According to the invention the antistatic agent preferably comprises a chemical composition of the type R—X with an hydrophobic organic radical R at one extremity of the molecule chain and with at the other extremity a chain moiety or rest comprising an element X, which rest has a limited affinity for water. Said composition is preferably a carbonic acid salt or carbonic acid ester, the carboxylate-rest [—COO]nX of which has a limited affinity for water. Herein, the value of n basically can lie between 1 and 3. Thereby, the disadvantages of the state of the art are avoided, in particular the required additional step during manufacturing. The carbonic acid (or fatty acid) can be a (saturated) alkane acid with one to five C atoms. The acid can also be unsaturated with one to five C atoms. It can be also be a higher fatty acid, however, a lower carbonic acid is preferred.
The ester or salt is most preferably potassium formiate (HCOOK) or sodium formiate (HCOONa). A mixture of both is possible as well as antistatic agent.
The antistatic agent can in general also consist of or comprise a salt, more particularly an alkali salt, such as NaCl or KCl, possibly in combination with the composition of the type R—X. The use of the salt NaCl only offers the particular advantage that it effectively avoids any discouloration of the decorative covering layer.
The added quantity of said antistatic agents in the synthetic material is preferably at least 2.5 g/m2 of the covered surface, certainly for floor panels. For antistatic furniture panels with often a decorative covering layer on both sides or surfaces the quantity can even be lower.
The closer towards the outer surface of the panel the antistatic agent is incorporated, or the thinner the top layer, the smaller the required quantity of said agent is expected in order to achieve a sufficient antistatic effect. The surface resistance Rs of the object at its synthetic material surface preferably is less than 5×1011 Ohm. As a result, the composition of the synthetic material surface of the panel can be viewed as belonging to the dissipative materials, a series between the conductive and insulating materials in the conductivity spectrum.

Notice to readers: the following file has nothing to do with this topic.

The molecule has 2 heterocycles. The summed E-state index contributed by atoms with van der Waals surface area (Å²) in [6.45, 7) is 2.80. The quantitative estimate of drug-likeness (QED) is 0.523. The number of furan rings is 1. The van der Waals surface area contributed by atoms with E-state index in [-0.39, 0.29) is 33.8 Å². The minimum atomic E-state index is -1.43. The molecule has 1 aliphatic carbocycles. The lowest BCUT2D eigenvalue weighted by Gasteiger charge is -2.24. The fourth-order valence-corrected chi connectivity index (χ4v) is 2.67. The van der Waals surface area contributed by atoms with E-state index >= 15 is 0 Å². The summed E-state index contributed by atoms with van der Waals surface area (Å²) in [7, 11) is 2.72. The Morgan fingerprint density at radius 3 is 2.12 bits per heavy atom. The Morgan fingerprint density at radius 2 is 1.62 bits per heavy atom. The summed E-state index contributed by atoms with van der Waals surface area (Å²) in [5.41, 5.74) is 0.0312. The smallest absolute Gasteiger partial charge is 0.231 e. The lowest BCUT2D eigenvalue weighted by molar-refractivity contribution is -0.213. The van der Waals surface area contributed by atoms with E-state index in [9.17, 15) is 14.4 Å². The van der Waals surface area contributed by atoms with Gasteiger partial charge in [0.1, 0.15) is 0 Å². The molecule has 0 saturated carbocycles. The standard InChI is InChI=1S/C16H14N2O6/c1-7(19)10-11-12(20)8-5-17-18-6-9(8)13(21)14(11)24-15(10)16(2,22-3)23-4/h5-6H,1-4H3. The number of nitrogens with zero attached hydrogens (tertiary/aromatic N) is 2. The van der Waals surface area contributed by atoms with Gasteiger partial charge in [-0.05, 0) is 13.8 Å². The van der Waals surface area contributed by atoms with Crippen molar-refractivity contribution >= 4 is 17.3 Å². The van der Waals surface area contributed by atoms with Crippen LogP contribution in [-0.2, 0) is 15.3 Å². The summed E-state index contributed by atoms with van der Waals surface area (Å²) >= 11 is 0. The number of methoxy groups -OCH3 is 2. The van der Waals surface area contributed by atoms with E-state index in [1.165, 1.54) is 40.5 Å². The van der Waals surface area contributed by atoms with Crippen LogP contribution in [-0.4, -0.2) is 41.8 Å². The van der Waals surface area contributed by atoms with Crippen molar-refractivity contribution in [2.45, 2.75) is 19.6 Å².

To provide the panels with a satisfactory wear resistant surface, the decorative covering layer can carry a surface layer whereby at least the latter comprises a synthetic resin and a wear resistant additive. In said case the antistatic agents are distributed in the synthetic resin of either said covering layer or said surface layer or in both of them. The concentration of these antistatic agents can thereby be highest at the interface of both layers. Said concentration can also be higher in the decorative covering layer than in the surface layer. Incorporation of the antistatic agents only or predominantly in the decorative covering layer and not expressly in the surface layer offers the advantage that possible discolouration due to the antistatic agents is less visible at the surface. Since the surface layer is then substantially free of antistatic agents such incorporation avoids in addition also any possible substantial chemical reaction with, or attack of the press plate when it stays in contact with the layered stack in the hot press.
The substrate of the panel can comprise a glued and pressed wood-based board, for example a MDF or HDF board or particle board or OSB (oriented structural board). The glue, as known, may be based on ureum formaldehyde or melamine ureum formaldehyde or isocyanates. The substrate may also be a gypsum plaster board or can comprise one or other synthetic material board, for example, a synthetic heat-insulating foam plate. The substrate may also be a panel based on wood, preferably a relatively soft kind of wood (softwood), such as pine wood, a multiplex wood layer, or can comprise on or more cork layers, for example, for sound-damping. Another possibility is that the substrate consists of extruded wood which usually is a mixture of PP/PE or PVC with 40 to 85% wood particles or fibers.
The decorative covering layer can be a paper layer impregnated with an aminoplastic synthetic material, for example, a melamine resin. It is optionally filled with a wear resistant additive such as corundum.
The surface layer can comprise one and the same or an analogous melamine or ureum resin which is filled with additives in order to enhance its wear resistance. These additives may comprise corundum. The surface layer can also comprise a mixture of melamine and ureum resin. The antistatic agent can be taken up, at least partially, in the impregnating resin for the decorative covering layer.